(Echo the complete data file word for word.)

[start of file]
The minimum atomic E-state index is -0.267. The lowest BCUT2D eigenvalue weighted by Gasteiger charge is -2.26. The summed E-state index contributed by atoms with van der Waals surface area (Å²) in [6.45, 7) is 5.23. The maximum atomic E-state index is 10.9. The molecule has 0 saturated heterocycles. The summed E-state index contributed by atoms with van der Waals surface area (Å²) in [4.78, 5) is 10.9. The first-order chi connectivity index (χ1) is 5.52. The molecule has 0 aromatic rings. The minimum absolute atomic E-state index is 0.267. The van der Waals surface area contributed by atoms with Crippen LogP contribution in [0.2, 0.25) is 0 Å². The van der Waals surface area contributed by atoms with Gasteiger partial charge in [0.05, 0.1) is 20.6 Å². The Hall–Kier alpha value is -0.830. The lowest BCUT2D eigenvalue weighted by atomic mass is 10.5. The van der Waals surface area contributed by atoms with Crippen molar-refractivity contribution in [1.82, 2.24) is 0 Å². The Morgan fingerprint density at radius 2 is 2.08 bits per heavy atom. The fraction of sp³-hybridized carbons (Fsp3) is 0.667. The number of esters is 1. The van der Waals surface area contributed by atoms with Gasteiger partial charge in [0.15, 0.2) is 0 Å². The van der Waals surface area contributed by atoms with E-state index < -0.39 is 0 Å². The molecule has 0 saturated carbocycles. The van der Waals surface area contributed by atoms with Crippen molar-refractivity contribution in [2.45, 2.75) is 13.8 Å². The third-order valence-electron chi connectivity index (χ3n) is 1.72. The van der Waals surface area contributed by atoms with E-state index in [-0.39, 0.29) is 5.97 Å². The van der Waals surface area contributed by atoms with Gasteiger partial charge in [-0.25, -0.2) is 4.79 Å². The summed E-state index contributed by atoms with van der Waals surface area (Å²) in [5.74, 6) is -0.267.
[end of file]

The minimum atomic E-state index is -0.267. The lowest BCUT2D eigenvalue weighted by Gasteiger charge is -2.26. The summed E-state index contributed by atoms with van der Waals surface area (Å²) in [6.45, 7) is 5.23. The maximum atomic E-state index is 10.9. The molecule has 0 saturated heterocycles. The summed E-state index contributed by atoms with van der Waals surface area (Å²) in [4.78, 5) is 10.9. The first-order chi connectivity index (χ1) is 5.52. The molecule has 0 aromatic rings. The minimum absolute atomic E-state index is 0.267. The van der Waals surface area contributed by atoms with Crippen LogP contribution in [0.2, 0.25) is 0 Å². The van der Waals surface area contributed by atoms with Gasteiger partial charge in [0.05, 0.1) is 20.6 Å². The Hall–Kier alpha value is -0.830. The lowest BCUT2D eigenvalue weighted by atomic mass is 10.5. The van der Waals surface area contributed by atoms with Crippen molar-refractivity contribution in [1.82, 2.24) is 0 Å². The Morgan fingerprint density at radius 2 is 2.08 bits per heavy atom. The fraction of sp³-hybridized carbons (Fsp3) is 0.667. The number of esters is 1. The van der Waals surface area contributed by atoms with Gasteiger partial charge in [0.15, 0.2) is 0 Å². The van der Waals surface area contributed by atoms with E-state index < -0.39 is 0 Å². The molecule has 0 saturated carbocycles. The van der Waals surface area contributed by atoms with Crippen molar-refractivity contribution in [2.45, 2.75) is 13.8 Å². The third-order valence-electron chi connectivity index (χ3n) is 1.72. The van der Waals surface area contributed by atoms with E-state index in [-0.39, 0.29) is 5.97 Å². The van der Waals surface area contributed by atoms with Gasteiger partial charge in [-0.25, -0.2) is 4.79 Å². The summed E-state index contributed by atoms with van der Waals surface area (Å²) in [5.74, 6) is -0.267.